He doesn't advertise in the newspaper or post gaudy billboards. He doesn't make commercials bad-mouthing fellow community members or solicit votes with phone calls. He just goes ahead and serves the community.
He might be found at the Clam Shell Lodge, sitting on a stool drinking a bottle of root beer, reading the newspaper and greeting the locals by prefixing their names with "Brother" or "Sister."
While he sips his root beer, dogs will timidly advance into the bar to sneak a treat from him.
In his pockets, he always carries a few dog biscuits for dogs and Tootsie Pops for children and friends.
Of course, "neither one can vote for me," Tom Patmor said.
But that doesn't really matter. "Brother Tom" Patmor -- clad in his favorite purple T-shirt and cap, which match his purple cabin and purple Lincoln with the "BROTOM" license plates -- already is the unofficial mayor of Clam Gulch, as well as a minister and the Clam Gulch volunteer fire chief.
Patmor became a key player in Clam Gulch when he moved there 24 years ago. He retired five years ago after 32 years with the Fairbanks Laborers Local No. 942.
Patmor offers his services to anyone in need.
"When you say 'help,' he is in his truck," said 40-year resident Joe Burger.
Troy Johnson, a 15-year resident, disagreed.
"You don't have to even say 'help' and he'll show up."
Such as when he goes to the hub of the community -- the Clam Shell Lodge -- and loads the lodge's trash into his truck on a dump run. Or when he takes mail to the post office for the owner of the lodge, who is a senior and suffers from health problems.
When resident Sharene Christensen broke her leg, Patmor came to her house and chopped wood for her. And she wasn't the only one; he has provided similar services to others who were unable to perform physical tasks.
He has even spent his own money on a volunteer fire department and to bail locals out of jail.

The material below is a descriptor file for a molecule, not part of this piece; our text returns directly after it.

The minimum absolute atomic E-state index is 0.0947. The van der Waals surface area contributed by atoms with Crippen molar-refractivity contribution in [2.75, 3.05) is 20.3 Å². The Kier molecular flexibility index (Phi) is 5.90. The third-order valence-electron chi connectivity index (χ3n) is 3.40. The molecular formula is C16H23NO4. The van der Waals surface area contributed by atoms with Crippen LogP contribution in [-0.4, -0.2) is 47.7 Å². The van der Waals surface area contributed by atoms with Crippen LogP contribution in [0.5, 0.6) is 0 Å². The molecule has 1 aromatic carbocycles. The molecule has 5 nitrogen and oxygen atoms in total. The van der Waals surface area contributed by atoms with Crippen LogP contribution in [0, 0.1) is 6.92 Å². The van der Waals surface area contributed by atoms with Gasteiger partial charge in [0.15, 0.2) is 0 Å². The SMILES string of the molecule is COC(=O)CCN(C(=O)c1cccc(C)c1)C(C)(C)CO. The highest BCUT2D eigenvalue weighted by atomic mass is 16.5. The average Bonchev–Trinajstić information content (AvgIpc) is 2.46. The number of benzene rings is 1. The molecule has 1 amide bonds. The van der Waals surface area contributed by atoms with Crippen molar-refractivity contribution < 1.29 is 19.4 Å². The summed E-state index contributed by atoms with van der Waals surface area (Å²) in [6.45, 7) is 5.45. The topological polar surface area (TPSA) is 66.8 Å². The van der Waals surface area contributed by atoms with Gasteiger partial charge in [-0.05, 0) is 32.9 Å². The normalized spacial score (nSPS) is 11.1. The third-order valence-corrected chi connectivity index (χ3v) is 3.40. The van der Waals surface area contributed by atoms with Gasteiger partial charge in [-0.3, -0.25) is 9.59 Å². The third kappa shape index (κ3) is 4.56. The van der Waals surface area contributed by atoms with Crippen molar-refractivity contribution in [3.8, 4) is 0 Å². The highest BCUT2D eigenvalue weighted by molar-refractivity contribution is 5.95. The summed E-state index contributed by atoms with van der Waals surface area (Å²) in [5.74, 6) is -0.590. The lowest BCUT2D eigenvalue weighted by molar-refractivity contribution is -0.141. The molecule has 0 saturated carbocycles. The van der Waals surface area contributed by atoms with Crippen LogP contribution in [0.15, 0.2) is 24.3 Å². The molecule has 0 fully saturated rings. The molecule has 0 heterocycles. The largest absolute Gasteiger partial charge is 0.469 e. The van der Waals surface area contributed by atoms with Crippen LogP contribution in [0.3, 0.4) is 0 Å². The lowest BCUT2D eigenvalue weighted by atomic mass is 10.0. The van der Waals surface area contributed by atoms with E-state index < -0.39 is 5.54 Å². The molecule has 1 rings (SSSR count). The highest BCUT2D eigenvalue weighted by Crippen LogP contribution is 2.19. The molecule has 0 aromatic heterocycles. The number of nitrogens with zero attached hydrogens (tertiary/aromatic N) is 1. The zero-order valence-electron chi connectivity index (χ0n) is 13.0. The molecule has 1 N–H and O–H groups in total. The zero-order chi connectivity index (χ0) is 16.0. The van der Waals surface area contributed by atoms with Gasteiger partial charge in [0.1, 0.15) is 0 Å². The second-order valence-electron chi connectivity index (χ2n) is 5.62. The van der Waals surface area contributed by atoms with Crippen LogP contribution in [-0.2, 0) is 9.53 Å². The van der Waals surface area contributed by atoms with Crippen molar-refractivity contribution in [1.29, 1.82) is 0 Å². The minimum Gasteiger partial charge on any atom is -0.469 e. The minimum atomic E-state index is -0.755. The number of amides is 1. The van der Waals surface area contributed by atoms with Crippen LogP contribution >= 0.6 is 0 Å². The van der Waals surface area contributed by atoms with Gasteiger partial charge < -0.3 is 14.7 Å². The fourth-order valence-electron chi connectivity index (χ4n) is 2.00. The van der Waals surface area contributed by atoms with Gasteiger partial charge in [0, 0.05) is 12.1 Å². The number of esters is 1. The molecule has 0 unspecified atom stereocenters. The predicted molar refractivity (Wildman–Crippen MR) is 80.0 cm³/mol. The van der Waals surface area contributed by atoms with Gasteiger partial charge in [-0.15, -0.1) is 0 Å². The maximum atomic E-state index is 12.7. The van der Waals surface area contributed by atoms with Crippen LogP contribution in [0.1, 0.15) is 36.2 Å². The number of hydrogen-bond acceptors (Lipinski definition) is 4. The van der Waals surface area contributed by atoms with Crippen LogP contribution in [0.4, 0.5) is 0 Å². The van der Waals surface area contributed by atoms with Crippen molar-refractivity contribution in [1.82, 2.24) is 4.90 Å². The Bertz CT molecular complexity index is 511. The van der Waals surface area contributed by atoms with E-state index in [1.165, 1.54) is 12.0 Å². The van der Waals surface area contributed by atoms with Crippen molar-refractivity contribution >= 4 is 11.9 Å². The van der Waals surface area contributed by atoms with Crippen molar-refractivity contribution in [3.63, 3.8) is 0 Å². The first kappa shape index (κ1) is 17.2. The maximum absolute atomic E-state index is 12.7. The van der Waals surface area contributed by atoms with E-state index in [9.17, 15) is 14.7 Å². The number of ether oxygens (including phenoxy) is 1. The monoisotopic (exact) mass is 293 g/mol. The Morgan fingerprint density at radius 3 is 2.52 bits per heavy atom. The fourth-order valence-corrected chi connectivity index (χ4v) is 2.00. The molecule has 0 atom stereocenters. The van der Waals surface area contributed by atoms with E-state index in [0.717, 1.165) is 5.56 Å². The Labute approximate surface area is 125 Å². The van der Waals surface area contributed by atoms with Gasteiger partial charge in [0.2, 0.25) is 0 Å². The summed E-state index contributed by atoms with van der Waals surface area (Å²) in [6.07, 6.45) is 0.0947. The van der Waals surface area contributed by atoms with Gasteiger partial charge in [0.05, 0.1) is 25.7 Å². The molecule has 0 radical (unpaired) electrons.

"He will give you the shirt off his back," Burger said. "That's the whole story."
Patmor is definitely a character, and he has it in writing to prove it.
He's sent many letters to different companies, bureaucracies and government leaders, ranging from asking Tootsie Roll Industries Inc. to continue its banana flavor to requesting former President Bill Clinton to stop being a bad influence on children by drinking martinis on television.
The community Patmor serves is situated on the bluff overlooking Cook Inlet between Miles 114 and 124 of the Sterling Highway.
Clam Gulch has a population of 173. It is not technically a city or town. Clam Gulch is considered a census designated place.
It also, technically, does not have a mayor. But technicalities aren't really Patmor's concern, as he is the third mayor to serve in Clam Gulch, according to residents. He said people started calling him mayor between 10 and 15 years ago.
Patmor joked about the Clam Gulch business district consisting of the Clam Shell Lodge -- a motel, bar and restaurant (open in the summer) -- and the post office. Additionally, there is Wayside Groceries and Clam Gulch Storage and Repair Services.
Although there is no formal city government, many residents rely on their community members to induce political action when it is called for.
"People like their anonymity," Clam Shell Lodge bartender Ulysses Marshall said about those living in Clam Gulch.
This may be why many turn to Patmor to get jobs done.
Weaving through bureaucracies to accomplish a change can be a difficult task, but there is always some way to get around the red tape, Patmor said.
"You have to try a different way if you can't get results one way."
Tom Patmor, right, sips his root beer while visiting with bartender Erika Baxter at the Clam Shell Lodge in Clam Gulch.
Photo by M. Scott Moon
One example of his political persistence is when Clam Gulch community members decided safety changes needed to be made along the Sterling Highway, which runs through the community.